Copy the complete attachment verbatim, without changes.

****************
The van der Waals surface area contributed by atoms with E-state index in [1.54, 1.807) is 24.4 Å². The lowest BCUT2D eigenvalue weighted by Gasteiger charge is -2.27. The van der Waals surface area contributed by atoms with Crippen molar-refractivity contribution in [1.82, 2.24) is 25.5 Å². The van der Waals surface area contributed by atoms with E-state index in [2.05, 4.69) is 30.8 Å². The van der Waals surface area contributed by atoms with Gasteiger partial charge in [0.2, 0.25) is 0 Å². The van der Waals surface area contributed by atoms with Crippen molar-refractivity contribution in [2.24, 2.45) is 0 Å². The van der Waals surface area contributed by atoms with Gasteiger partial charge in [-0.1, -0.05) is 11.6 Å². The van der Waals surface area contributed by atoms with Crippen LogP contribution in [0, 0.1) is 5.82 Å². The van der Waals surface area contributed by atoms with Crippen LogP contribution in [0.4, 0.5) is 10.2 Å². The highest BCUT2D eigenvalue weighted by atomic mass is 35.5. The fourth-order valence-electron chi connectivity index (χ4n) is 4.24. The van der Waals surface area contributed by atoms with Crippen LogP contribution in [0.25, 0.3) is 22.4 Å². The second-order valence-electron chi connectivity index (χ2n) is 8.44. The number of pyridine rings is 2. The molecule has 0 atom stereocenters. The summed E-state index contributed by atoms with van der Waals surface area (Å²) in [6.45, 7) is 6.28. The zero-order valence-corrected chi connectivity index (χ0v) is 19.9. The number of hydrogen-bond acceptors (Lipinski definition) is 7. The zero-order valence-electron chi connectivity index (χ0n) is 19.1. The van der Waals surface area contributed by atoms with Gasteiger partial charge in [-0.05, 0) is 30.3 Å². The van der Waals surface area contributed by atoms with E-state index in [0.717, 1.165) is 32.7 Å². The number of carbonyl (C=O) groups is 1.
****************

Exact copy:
The van der Waals surface area contributed by atoms with E-state index in [1.54, 1.807) is 24.4 Å². The lowest BCUT2D eigenvalue weighted by Gasteiger charge is -2.27. The van der Waals surface area contributed by atoms with Crippen molar-refractivity contribution in [1.82, 2.24) is 25.5 Å². The van der Waals surface area contributed by atoms with E-state index in [2.05, 4.69) is 30.8 Å². The van der Waals surface area contributed by atoms with Gasteiger partial charge in [0.2, 0.25) is 0 Å². The van der Waals surface area contributed by atoms with Crippen molar-refractivity contribution in [2.24, 2.45) is 0 Å². The van der Waals surface area contributed by atoms with Gasteiger partial charge in [-0.1, -0.05) is 11.6 Å². The van der Waals surface area contributed by atoms with Crippen LogP contribution in [0, 0.1) is 5.82 Å². The van der Waals surface area contributed by atoms with Crippen LogP contribution in [0.4, 0.5) is 10.2 Å². The highest BCUT2D eigenvalue weighted by atomic mass is 35.5. The fourth-order valence-electron chi connectivity index (χ4n) is 4.24. The van der Waals surface area contributed by atoms with Crippen LogP contribution in [0.25, 0.3) is 22.4 Å². The second-order valence-electron chi connectivity index (χ2n) is 8.44. The number of pyridine rings is 2. The molecule has 0 atom stereocenters. The summed E-state index contributed by atoms with van der Waals surface area (Å²) in [6.45, 7) is 6.28. The zero-order valence-corrected chi connectivity index (χ0v) is 19.9. The number of hydrogen-bond acceptors (Lipinski definition) is 7. The zero-order valence-electron chi connectivity index (χ0n) is 19.1. The van der Waals surface area contributed by atoms with Gasteiger partial charge in [-0.05, 0) is 30.3 Å². The van der Waals surface area contributed by atoms with E-state index in [0.717, 1.165) is 32.7 Å². The number of carbonyl (C=O) groups is 1.